I signed up for my first competition at the two-month mark in my training. I had trained one bullshit Judo throw for one quarter of one class, and I knew the basic positions, a keylock, triangle, and kimura. That’s it. Oh, and I had never done any work in the Gi. Despite this, I knew I wanted to put it all to the test. I signed up the Orlando NewBreed on March 4th. I placed 2ndin both Gi and No-Gi, against one other guy in each category. They had moved some people around and I ended up going against two tough competitors that had over 6 months of training in. Anyone who’s familiar with Jiu Jitsu time, knows that’s practically dog years. They told me this before I stepped out onto the mat, and I could have either accepted a voucher to compete at the next one or do what I went there to do. Anyone who clicks the link above can see what I chose to do (If you hit control+F and search Nolan, that is). 


It was one of the most rewarding experiences of my life.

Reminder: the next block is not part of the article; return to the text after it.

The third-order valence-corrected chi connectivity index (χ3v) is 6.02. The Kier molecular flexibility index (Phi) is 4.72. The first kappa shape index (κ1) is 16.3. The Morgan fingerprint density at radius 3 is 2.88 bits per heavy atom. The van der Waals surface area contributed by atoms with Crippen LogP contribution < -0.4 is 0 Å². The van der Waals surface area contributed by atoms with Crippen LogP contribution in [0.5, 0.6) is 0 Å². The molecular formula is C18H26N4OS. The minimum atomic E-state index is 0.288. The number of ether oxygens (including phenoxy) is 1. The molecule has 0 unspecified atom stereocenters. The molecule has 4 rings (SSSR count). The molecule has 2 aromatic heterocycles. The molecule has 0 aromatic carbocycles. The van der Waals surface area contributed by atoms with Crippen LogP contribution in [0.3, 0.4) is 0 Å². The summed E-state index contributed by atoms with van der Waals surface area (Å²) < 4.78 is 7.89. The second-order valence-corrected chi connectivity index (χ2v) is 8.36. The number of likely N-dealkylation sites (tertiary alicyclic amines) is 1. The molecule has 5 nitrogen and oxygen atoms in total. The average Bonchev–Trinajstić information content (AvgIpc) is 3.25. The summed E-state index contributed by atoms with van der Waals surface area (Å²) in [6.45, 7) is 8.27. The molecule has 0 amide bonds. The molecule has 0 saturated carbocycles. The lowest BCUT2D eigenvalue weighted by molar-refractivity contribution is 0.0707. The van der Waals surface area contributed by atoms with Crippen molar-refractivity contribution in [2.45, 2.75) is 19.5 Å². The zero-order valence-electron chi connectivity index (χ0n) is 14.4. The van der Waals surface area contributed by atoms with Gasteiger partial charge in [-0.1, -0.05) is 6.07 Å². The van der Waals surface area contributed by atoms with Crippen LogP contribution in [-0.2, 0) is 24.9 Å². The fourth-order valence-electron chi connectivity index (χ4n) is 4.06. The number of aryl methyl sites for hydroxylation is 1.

I knew before going that none of my coaches would be there. I was okay with this, and looking back, I think it only made the experience better. My wife sat at my corner, and even though she has absolutely no Jiu Jitsu experience, I wouldn’t have had it any other way. She cheered me on, even as I tapped to some ridiculous cross face pressure (something I didn’t do again until I rolled with Art) and an arm bar that I couldn’t have seen coming even if he told me what he planned to do before we started. But you know what, I learned from it. 


I learned that I could stare adversity in the face and still move forward. I learned that I could lose, and persevere without battering myself afterwards. I learned how respectful the Jiu Jitsu community really is. I learned how far I have to go on this journey. I learned that no matter who you are outside of the mats, how popular you are, how rich you are, how poor you are, it all falls away. We are all on an individual journey together, and that lesson is priceless.


**Author’s Note: I’d like to thank the Locker Room Talk crew for inviting me to write for their blog. Don’t forget to subscribe for new podcasts weekly.



DBTG #2: Oh so nastyyyy

**Just a heads up for you guys: This post will contain some foul language. This post might be old news to some of you, yet it is something that can’t be preached enough.**